The Air Force Is Testing Football Players’ Sweat To Help Special Forces

SpecOps Photo: Getmilitaryphotos/Shutterstock Buckeyes Photo: Rich Barnes-USA TODAY Sports/Reuters

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Thomas Phippen Thomas Phippen is acting editor in chief at the Daily Caller News Foundation.
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College athletes and military special forces both need to be in top physical condition to succeed, and the U.S. Air Force is teaming up with athletic departments at the Ohio State University to help share research on physical performance.

The Air Force has already partnered with the top-ranked college team, the Ohio State Buckeye’s, to develop technology that tracks performance data by measuring sweat, blood pressure and breathing during training. About 100 wrestlers, and lacrosse players are joining the research, the Dayton Daily News reports(RELATED: A Shocking Number Of People Think Ohio State Could Beat The Cleveland Browns)

“We’re really trying to help develop a sport science strategy for all the sports teams,” Dr. Josh Hagen, a researcher and expert on human performance at the Air Force Research Laboratory (AFRL) at Wright-Patterson Air Force Base told the Dayton Daily News.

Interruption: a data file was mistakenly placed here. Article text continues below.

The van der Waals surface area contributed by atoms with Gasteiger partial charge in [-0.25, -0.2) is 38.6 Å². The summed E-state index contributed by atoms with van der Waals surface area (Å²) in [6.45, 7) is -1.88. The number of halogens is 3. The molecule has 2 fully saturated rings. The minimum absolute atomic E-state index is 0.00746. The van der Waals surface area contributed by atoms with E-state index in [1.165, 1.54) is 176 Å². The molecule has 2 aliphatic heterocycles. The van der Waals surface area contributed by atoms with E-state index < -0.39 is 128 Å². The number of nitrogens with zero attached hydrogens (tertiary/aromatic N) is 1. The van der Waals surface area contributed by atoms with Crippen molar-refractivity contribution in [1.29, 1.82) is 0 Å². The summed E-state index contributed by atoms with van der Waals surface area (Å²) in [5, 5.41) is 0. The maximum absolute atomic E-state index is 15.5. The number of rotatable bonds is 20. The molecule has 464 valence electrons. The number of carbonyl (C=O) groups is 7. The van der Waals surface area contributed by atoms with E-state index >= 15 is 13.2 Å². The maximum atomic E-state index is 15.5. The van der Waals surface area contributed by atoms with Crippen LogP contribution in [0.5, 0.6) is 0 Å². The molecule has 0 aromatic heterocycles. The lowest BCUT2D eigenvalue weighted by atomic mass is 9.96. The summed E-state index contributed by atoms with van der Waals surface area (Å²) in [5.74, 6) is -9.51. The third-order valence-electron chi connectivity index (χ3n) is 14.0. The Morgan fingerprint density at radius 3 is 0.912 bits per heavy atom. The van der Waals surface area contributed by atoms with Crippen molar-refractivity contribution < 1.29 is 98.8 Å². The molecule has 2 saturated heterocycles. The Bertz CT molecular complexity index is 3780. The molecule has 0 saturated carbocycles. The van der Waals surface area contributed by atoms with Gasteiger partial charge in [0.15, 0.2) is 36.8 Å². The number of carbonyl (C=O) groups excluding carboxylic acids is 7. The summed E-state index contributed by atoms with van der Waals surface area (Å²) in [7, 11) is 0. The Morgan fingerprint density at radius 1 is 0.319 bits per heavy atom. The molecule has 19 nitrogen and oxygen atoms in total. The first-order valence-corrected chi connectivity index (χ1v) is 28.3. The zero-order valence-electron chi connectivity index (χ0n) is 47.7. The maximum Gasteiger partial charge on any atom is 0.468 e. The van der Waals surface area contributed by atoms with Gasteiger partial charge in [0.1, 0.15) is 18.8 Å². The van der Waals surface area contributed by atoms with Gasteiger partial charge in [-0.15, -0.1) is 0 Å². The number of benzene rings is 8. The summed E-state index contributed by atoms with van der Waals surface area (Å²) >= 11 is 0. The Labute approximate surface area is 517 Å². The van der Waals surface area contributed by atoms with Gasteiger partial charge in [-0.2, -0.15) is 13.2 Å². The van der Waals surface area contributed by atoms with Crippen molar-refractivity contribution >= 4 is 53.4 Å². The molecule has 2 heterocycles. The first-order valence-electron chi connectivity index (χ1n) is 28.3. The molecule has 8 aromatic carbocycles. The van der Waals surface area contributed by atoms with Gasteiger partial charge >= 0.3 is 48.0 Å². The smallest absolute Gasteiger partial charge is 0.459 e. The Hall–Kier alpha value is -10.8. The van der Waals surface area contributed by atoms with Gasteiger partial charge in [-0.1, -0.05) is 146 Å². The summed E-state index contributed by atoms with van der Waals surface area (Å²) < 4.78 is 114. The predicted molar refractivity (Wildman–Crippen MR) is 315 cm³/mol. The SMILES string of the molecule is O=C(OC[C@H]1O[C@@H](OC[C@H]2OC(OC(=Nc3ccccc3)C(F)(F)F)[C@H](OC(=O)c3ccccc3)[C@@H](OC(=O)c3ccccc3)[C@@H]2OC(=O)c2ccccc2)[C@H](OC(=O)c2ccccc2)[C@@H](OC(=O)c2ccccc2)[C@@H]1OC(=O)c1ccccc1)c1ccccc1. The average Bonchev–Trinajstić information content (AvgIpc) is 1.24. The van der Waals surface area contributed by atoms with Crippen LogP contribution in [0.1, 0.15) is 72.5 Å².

The concept is to create a “dashboard for the human body,” which shows around a dozen biomarkers and can be viewed on a tablet or smartphone, Hagen said. Testing sweat in real-time through a device about the size of a bandaid allows researchers to see about as many markers important to performance as they would get from blood.

Since the research division at Hagen’s base doesn’t have any special forces personnel, Hagen decided to partner with athletes to run the tests on the sweat sensors.

“I felt like we could do more by partnering with athletics, so these elite athletes at Ohio State are our surrogates,” Hagen said.

The university and the Air Force are sharing research, and it’s not a financial relationship, the Dayton Daily News reported.

“There’s no other school that has a relationship like this,” Doug Calland, associate athletic director for sport performance at Ohio State, told the Dayton Daily News.

“It’s really been unbelievably helpful to know because we’re going to go hard just like the military does,” Calland said. “They train hard and we’re training hard and we need to make sure that we’re doing that in the right way.”

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